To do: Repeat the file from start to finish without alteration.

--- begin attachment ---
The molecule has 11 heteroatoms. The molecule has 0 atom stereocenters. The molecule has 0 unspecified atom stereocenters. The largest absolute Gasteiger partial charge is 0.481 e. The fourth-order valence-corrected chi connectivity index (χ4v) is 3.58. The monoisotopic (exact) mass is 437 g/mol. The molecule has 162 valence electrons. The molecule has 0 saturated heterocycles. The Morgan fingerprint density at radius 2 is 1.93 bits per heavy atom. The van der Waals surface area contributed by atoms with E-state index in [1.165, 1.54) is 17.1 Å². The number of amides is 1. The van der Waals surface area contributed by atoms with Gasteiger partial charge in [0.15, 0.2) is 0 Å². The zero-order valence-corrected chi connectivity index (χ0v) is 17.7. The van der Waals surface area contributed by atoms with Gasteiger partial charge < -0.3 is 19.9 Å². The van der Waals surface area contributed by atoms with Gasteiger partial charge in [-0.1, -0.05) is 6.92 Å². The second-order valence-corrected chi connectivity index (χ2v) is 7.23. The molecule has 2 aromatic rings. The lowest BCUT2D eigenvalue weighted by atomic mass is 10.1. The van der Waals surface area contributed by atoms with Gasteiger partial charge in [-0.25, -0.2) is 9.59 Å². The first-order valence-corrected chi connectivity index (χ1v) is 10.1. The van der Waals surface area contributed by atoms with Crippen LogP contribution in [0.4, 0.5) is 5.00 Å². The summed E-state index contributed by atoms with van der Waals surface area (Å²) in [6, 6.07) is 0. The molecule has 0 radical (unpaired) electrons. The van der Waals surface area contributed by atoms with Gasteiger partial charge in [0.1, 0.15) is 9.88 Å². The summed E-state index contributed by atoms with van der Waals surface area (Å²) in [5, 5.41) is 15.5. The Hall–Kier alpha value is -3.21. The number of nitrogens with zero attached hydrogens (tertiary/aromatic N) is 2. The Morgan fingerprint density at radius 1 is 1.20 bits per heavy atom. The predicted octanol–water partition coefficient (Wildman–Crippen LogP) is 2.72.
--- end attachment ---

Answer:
The molecule has 11 heteroatoms. The molecule has 0 atom stereocenters. The molecule has 0 unspecified atom stereocenters. The largest absolute Gasteiger partial charge is 0.481 e. The fourth-order valence-corrected chi connectivity index (χ4v) is 3.58. The monoisotopic (exact) mass is 437 g/mol. The molecule has 162 valence electrons. The molecule has 0 saturated heterocycles. The Morgan fingerprint density at radius 2 is 1.93 bits per heavy atom. The van der Waals surface area contributed by atoms with E-state index in [1.165, 1.54) is 17.1 Å². The number of amides is 1. The van der Waals surface area contributed by atoms with Gasteiger partial charge in [0.15, 0.2) is 0 Å². The zero-order valence-corrected chi connectivity index (χ0v) is 17.7. The van der Waals surface area contributed by atoms with Gasteiger partial charge < -0.3 is 19.9 Å². The van der Waals surface area contributed by atoms with Gasteiger partial charge in [-0.1, -0.05) is 6.92 Å². The second-order valence-corrected chi connectivity index (χ2v) is 7.23. The molecule has 2 aromatic rings. The lowest BCUT2D eigenvalue weighted by atomic mass is 10.1. The van der Waals surface area contributed by atoms with Gasteiger partial charge in [-0.25, -0.2) is 9.59 Å². The first-order valence-corrected chi connectivity index (χ1v) is 10.1. The van der Waals surface area contributed by atoms with Crippen LogP contribution in [0.4, 0.5) is 5.00 Å². The summed E-state index contributed by atoms with van der Waals surface area (Å²) in [6, 6.07) is 0. The molecule has 0 radical (unpaired) electrons. The van der Waals surface area contributed by atoms with Gasteiger partial charge in [0.1, 0.15) is 9.88 Å². The summed E-state index contributed by atoms with van der Waals surface area (Å²) in [5, 5.41) is 15.5. The Hall–Kier alpha value is -3.21. The number of nitrogens with zero attached hydrogens (tertiary/aromatic N) is 2. The Morgan fingerprint density at radius 1 is 1.20 bits per heavy atom. The predicted octanol–water partition coefficient (Wildman–Crippen LogP) is 2.72.